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GTAP Events: 28th Annual Short Course in Global Trade Analysis

28th Annual Short Course in Global Trade Analysis

"Theory and Applications of Computable General Equilibrium Analysis with the GTAP Model"

Purdue University
Purdue University
West Lafayette, IN, USA

Dates/Deadlines (USA Eastern Time Zone)

Course Application November 9 – February 28
Acceptance Notifications April
Lodging Reservations June 27
Online Course May 10 - July 11
Onsite Course July 26-30

General Information
Dates: Online Course: May 10 – July 11, 2021
Onsite Course: July 26-30, 2021
*If the Center for Global Trade Analysis deems the onsite portion of the course cannot be held as planned, that phase will be adapted for virtual delivery. The registration fee will remain the same and further details will be communicated as planning evolves.
Location: Purdue University, Krannert Building
403 West State Street
West Lafayette, Indiana 47907 USA
Offered by: Center for Global Trade Analysis, Purdue University
Registration Fee: $4,000 USD
*A limited number of fellowships may be available for this course.
Logistical Details:
ApplicationsApplications
FellowshipsFellowships
CostCost
Invitation LetterInvitation Letters
VisasVisas
LodgingLodging
Transportation and DirectionsTransportation
Travel TipsTravel Tips
Course Content
Course Overview

The GTAP Short Course is an intensive training course in the economics of global policy analysis. The course is delivered in three phases. Phase one is entirely delivered online and has two aims. The first is to give students practical experience using the software environment for solving GTAP models. The second is to review economic components of the model in a partial setting (e.g. production behavior or market equilibrium but no international trade). Phase one is completed immediately prior to the intensive, onsite portion of the course. Onsite training covers two phases and is taught over a five-day period. The first half of the onsite period (phase two) builds directly from prior training and is comprised of lectures, labs, and discussion on the construction of and analysis with a global economy model with bilateral trade and relevant policy instruments. Finally, students are given the opportunity to prepare their own global economy investigation in phase three. During this phase, course members working in small groups with a GTAP researcher will replicate prior work done with the GTAP model and data base and then develop their own question as an extension of that published study. It is in this third, capstone phase of the course where students gain the experience in scenario design, model tools, and analysis techniques that will prepare them to become contributors to global analysis in the GTAP network of researchers.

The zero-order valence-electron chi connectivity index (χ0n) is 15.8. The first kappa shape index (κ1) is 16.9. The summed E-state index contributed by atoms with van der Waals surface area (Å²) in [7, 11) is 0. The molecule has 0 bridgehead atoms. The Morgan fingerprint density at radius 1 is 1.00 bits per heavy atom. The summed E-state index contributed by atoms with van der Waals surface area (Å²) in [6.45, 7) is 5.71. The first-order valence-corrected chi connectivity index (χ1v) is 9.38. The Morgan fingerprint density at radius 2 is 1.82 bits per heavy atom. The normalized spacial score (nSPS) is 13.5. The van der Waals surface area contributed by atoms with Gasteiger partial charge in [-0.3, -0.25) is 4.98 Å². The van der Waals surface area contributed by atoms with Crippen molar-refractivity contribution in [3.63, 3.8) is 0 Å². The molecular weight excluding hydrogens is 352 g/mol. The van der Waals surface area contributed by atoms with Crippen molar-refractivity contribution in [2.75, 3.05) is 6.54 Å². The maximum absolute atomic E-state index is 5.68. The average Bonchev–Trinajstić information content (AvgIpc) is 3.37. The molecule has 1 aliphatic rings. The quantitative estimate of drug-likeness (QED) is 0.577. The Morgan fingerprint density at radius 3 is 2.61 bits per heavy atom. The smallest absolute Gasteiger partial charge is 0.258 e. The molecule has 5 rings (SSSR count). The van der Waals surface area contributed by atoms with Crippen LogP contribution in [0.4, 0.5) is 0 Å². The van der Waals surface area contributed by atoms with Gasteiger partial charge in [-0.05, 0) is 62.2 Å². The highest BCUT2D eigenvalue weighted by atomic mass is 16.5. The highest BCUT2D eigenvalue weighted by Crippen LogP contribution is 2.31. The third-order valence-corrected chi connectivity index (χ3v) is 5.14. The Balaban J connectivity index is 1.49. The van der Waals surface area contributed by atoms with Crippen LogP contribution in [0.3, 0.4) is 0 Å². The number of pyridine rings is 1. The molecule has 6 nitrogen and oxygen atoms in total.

Course Objectives and Expectations

The successful participant will demonstrate fluency with the GTAP Model code and data base by designing an economic policy experiment and communicating analysis to the course cohort and teaching team. The learning objectives fostered by the distribution of course activities reflect the ultimate goal and include:

  • introducing participants to the standardized framework (GTAP Model, v7) for conducting global policy analysis in an applied general equilibrium setting
  • providing participants with hands-on training with software that has been tailored to instruction and collaboration in economic analysis with minimal software manipulation overhead
  • delivering participants an opportunity to interact with economists working on global trade and resource use issues, and provide an efficient entry point to the international network of AGE modelers and policy analysts using GTAP data and models
Course Structure

The GTAP Short Course is comprised of an online instruction program followed by an intensive onsite course delivered by a team of GTAP specialists in data, model construction, and policy analysts. Note that the online and onsite portions of the course are not offered separately. Participants should refer to the course website for a precise plan of study.

  • Phase I: Online Course
    Participants should expect to spend approximately 4 hours/week during the online portion of the course.
    • Prep Week – "Getting Started"
      • Students complete installation of course software packages and validate their installation with test experiments for the online instruction team
      • If the machine students use for online course is different than the computer they will bring to the onsite course, students must validate installation on that machine as well prior to departure